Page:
All that said, the lack of corporate jobs has actually become a catalyst for women entrepreneurs to start their own businesses.
Technology and the Internet are enabling women to work and run businesses more virtually, often from their homes and often with help from angel funding.
These women are testers, trying new ideas and experimenting with new business models. They’re starting totally virtual companies, using the cloud for solutions and developing innovative ways to manage staff, time, family and work. Blended work is replacing the need for life-work balance.
From my own experience with clients, there are three women I would like to highlight as examples of these trends – women succeeding despite moments of turmoil or tremendous changes.
One woman has become an expert in physician services processes and programs for hospitals. Her husband left his real estate firm to run her office and manage the company. She travels every week to different clients across the country. Highly respected and well-published, she laughs with me often about our hectic lives and the pleasure we have from the valuable work being done.
Another example is a woman I interviewed for a book I am writing on how CEOs have to ignite change when things fall apart. Highly successful in the business of writing professional and technical materials for large corporations, this woman faced a major challenge when large corporations decided that it was less expensive to get their materials written in India or the Philippines.
Almost overnight, she went from having 400 freelance writers and a prosperous business to virtually nothing. Her response: a complete reinvention of her business, a new name, new technology and a reconfigured role ─ transcreating those materials that were being produced abroad so they could be written in 40 other languages from here in America.
My third example is a woman who is running a very successful business in the Midwest providing medical attire (scrubs) in fun retail environments all over the country. Built on a store-front model with catalogs, her business was forced to change once the Internet came swooping down. This offered both a great opportunity for innovation and a serious challenge ─ how to keep all her channels operating in concert with one another. Clever and creative, she really adapted quickly and kept her business thriving.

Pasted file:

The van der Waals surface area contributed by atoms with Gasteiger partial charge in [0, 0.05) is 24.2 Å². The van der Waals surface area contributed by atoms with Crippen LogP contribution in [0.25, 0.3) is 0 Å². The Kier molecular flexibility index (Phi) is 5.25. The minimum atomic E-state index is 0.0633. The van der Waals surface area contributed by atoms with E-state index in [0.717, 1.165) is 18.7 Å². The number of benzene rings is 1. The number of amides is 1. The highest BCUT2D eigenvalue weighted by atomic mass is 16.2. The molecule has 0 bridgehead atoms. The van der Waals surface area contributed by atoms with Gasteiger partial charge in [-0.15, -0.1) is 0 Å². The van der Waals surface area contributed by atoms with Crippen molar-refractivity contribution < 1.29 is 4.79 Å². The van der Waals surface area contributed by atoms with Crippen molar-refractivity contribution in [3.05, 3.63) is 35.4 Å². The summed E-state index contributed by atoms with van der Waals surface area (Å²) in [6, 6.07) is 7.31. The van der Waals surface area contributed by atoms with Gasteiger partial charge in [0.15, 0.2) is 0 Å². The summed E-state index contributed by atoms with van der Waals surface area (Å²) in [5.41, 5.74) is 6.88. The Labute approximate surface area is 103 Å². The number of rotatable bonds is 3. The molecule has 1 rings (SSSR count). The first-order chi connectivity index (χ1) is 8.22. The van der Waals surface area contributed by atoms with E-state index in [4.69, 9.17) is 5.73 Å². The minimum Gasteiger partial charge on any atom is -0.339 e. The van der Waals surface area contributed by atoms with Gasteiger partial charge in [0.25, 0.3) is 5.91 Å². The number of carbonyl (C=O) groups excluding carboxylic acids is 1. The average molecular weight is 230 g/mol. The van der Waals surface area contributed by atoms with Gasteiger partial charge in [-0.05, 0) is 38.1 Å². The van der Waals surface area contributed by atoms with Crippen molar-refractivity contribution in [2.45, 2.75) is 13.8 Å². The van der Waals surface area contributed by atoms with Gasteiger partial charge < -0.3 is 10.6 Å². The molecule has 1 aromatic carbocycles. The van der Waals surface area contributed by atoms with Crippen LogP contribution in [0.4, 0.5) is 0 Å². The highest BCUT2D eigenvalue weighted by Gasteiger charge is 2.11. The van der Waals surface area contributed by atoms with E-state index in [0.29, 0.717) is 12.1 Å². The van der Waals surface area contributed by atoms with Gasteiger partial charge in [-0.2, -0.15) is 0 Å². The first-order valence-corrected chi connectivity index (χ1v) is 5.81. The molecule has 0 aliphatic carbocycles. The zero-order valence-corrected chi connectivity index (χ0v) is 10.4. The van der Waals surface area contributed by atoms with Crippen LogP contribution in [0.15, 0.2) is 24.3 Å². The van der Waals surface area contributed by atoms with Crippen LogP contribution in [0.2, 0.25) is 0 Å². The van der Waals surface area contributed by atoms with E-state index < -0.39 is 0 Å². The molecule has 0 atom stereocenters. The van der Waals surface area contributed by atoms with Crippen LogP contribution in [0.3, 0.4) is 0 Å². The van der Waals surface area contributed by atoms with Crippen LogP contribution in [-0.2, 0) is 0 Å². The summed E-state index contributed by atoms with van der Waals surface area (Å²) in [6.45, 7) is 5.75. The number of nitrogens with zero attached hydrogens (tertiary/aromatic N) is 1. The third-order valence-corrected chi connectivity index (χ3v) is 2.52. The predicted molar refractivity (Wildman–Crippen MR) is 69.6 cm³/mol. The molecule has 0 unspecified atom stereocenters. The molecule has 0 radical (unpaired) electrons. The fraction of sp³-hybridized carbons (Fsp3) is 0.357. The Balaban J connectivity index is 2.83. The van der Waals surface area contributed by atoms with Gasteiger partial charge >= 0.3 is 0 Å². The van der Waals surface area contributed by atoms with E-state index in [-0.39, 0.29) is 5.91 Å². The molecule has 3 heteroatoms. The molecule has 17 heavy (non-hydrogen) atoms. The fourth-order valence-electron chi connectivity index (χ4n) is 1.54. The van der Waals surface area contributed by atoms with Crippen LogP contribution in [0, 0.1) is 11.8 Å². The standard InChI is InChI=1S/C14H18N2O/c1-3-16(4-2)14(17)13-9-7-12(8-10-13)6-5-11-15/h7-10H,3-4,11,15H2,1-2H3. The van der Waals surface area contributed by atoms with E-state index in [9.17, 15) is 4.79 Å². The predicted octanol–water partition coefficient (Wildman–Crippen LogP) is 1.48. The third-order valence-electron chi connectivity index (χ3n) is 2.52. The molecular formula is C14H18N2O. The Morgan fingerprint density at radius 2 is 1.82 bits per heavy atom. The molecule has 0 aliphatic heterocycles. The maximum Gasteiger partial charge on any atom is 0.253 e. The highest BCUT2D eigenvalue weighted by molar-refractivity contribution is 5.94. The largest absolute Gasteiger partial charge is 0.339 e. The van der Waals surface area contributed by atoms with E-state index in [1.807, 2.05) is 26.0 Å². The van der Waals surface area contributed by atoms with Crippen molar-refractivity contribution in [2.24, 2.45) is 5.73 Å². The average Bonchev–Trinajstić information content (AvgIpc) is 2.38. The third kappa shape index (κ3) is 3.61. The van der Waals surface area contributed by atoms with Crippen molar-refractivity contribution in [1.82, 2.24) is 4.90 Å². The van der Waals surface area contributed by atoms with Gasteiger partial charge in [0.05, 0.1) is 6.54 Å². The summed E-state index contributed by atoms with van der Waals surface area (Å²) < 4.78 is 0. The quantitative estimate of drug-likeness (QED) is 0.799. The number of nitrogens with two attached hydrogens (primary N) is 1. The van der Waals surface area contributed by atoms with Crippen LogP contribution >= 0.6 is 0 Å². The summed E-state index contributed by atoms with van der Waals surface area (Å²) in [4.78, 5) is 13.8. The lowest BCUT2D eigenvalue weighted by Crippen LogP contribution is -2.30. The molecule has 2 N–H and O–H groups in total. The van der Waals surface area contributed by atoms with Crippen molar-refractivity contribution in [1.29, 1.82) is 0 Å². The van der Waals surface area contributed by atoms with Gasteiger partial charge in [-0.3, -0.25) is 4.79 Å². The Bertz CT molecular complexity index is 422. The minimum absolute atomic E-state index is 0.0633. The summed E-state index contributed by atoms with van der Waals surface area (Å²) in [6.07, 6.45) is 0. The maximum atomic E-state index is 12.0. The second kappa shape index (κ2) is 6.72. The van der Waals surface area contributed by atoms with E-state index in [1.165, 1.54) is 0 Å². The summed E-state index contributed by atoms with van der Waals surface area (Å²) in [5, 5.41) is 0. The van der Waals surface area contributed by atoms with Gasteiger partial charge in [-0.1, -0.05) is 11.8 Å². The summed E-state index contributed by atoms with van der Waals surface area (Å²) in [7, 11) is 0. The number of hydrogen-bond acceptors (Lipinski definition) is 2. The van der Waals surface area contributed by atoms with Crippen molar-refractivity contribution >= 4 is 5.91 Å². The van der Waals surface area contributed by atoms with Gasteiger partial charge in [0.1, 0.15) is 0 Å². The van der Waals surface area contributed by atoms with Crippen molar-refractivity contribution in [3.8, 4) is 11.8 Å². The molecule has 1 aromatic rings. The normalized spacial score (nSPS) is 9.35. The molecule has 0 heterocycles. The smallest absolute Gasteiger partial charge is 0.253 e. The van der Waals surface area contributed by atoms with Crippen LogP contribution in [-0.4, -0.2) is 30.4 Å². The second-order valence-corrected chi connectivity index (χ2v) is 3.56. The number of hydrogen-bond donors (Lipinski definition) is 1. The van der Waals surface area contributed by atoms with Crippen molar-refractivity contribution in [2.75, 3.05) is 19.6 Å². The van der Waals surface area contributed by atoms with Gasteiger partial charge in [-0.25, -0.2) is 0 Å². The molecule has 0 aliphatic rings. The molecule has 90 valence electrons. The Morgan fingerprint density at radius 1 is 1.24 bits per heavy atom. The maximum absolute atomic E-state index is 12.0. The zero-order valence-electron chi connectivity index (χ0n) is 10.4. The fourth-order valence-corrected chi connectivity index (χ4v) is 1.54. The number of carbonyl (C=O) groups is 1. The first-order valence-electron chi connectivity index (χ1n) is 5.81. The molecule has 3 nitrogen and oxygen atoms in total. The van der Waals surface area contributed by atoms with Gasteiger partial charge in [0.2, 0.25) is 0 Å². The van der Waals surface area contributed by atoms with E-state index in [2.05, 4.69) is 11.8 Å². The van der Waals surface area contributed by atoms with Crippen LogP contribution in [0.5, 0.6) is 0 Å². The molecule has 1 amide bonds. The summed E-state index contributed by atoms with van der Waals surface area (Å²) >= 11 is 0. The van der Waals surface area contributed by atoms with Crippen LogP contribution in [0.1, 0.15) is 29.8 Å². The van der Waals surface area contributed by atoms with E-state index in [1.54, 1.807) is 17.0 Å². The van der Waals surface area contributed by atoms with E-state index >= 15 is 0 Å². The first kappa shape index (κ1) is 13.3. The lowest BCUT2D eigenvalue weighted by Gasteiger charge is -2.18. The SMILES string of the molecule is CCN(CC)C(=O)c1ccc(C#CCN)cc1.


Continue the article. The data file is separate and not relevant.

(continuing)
Could men have done the same? Of course, and they’ve done so for much of history. But to watch women spinning on a dime, reinventing themselves, solving problems and creating significant value ─ while making a great living ─ is just exhilarating.
I was raised by a professional mother and my grandmother built a retail business and did not retire until she was 80. My daughters are both happily married mothers and professional women, doing good and doing well.
Given everything I’ve seen, my sense is that the future may, indeed, be powered by women.
About the Author:
A cultural anthropologist, Andrea Simon, Ph.D., is president of Simon Associates Management Consultants (SAMC) out of New York. She has also held executive positions in banks and healthcare companies, including M&T Bank, Montefiore Medical Center, and St. Joseph’s Regional Medical Center. An academic, as well as a businesswoman, Andrea also served as a Visiting Professor at Washington University.